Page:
The Triumphant Return of Lafcadio Hearn

'The Strange & Exotic World of Lafcadio Hearn' recently opened at the Public Library of Cincinnati and Hamilton County’s main branch.

Jul 3, 2017 at 12:14 pm
click to enlarge Lafcadio Hearn was a compassionate writer. - Photo: Frederick Gutekunst
Photo: Frederick Gutekunst
Lafcadio Hearn was a compassionate writer.

Lafcadio Hearn, a talented and eccentric writer who launched his career here in the 1870s and achieved worldwide acclaim long after he left, has now returned — in a roundabout way — to the city where he learned the basics of journalism and good writing.

And, serendipitously, his arrival comes just as events are shaping up worldwide to celebrate the 150th anniversary of the Greek-born Hearn’s arrival in the United States in 1869. A special exhibit, The Strange & Exotic World of Lafcadio Hearn, recently opened at the Public Library of Cincinnati and Hamilton County’s main branch downtown and will continue through Aug. 20.

It features material — books, letters and more — from the personal collection of the former Library director Thomas Vickers, for whom Hearn briefly served as private secretary before leaving Cincinnati in 1877 for, first, New Orleans and then Martinique and Japan. He died in Tokyo in 1904 after having married a Japanese woman, taking the name Koizumi Yakumo and becoming a Japanese literary icon as well as one of the nation’s first and best Western interpreters.

Born in 1850 on the Greek island of Lefkada, for which he’s named, Hearn was raised in Ireland. At the age of 19, he moved to Cincinnati because a distant relative lived there. Working for The Cincinnati Enquirer and then another daily, the Cincinnati Commercial, Hearn established himself as the a star reporter and a compassionate writer. Hearn devotees worldwide are discussing possible projects to celebrate the 150th anniversary of his arrival in the United States in late 1869, and in Cincinnati several weeks afterward. Hearn’s great-grandson, Bon Koizumi, and his wife, Shoko, recently visited Cincinnati to see Hearn-related sites and to encourage the city to celebrate this anniversary in 2019.

Takis Efstathiou, a New York art dealer and a major Hearn enthusiast, accompanied them here. Efstathiou, a native of Greece, and the Koizumis have worked together to facilitate permanent Hearn memorials as well as educational projects in Japan, Ireland, Lefkada and New Orleans.

Efstathiou calls his ongoing project to promote the legacy of Hearn “The Open Mind of Lafcadio Hearn.” The title refers to Hearn’s eagerness to immerse himself in different cultures and to write about them without prejudice. Hearn first began doing this in Cincinnati when he wrote empathetically about African-Americans and others on the fringes of society.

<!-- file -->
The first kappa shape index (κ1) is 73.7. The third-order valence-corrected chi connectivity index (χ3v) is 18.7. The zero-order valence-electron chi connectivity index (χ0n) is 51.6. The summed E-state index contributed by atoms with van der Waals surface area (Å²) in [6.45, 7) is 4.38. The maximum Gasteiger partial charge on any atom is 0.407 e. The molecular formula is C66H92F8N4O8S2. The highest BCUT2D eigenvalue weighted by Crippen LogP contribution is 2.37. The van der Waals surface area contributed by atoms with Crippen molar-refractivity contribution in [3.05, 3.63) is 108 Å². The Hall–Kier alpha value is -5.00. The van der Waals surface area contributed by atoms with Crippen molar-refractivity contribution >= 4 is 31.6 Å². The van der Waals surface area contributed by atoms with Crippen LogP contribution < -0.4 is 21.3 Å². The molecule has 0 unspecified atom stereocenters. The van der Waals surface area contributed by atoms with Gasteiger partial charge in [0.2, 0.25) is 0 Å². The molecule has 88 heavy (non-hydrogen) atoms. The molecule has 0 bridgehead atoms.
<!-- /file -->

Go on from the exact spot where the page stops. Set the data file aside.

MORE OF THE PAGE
“I think Cincinnati was very important for Hearn because that’s where his mind opened up,” Efstathiou says. “Cincinnati gave him his start. It gave him enough material to work with. It was a bit rough, but he brought out the poetry in it — even when he wrote about crimes.”

In the past two years, producers and directors of two separate upcoming documentaries about Hearn have visited Cincinnati to scout and film pertinent sites and interview Hearn aficionados. Filmmakers Constantine Giannaris, of Athens, Greece, and Hisami Kuroiwa, of New York City, are working on Lafcadio Hearn: His Journey to Ithaca. Ethan Spigland, a filmmaker and humanities/media professor at the Pratt Institute in New York City, is also making a Hearn documentary.

“For me, Hearn is a person who deserves to be recognized on a different level,” says Kuroiwa, who was born and raised in Japan and has lived in the U.S. for 41 years. “He saw through to the truth of many human problems and had the courage to write for the people who didn’t have any power.”

Throughout his life, Hearn searched for beauty and meaning in places and in people most Westerners ignored or disdained. He wrote with depth and passion about Cincinnati’s African-Americans, New Orleans’ Creoles and Japan’s ancient traditions. More than a century after his death, Hearn’s writing and life continue to enlighten.

In connection with the exhibit, there will be a presentation on his life at 2 p.m. on July 15 featuring Jon Hughes, a retired University of Cincinnati journalism professor who has written or edited four Hearn-related books, and the writer of this article, who is at work on a Hearn biography.

THE STRANGE AND EXOTIC WORLD OF LAFCADIO HEARN is on display at the Main Library through Aug. 20. More info: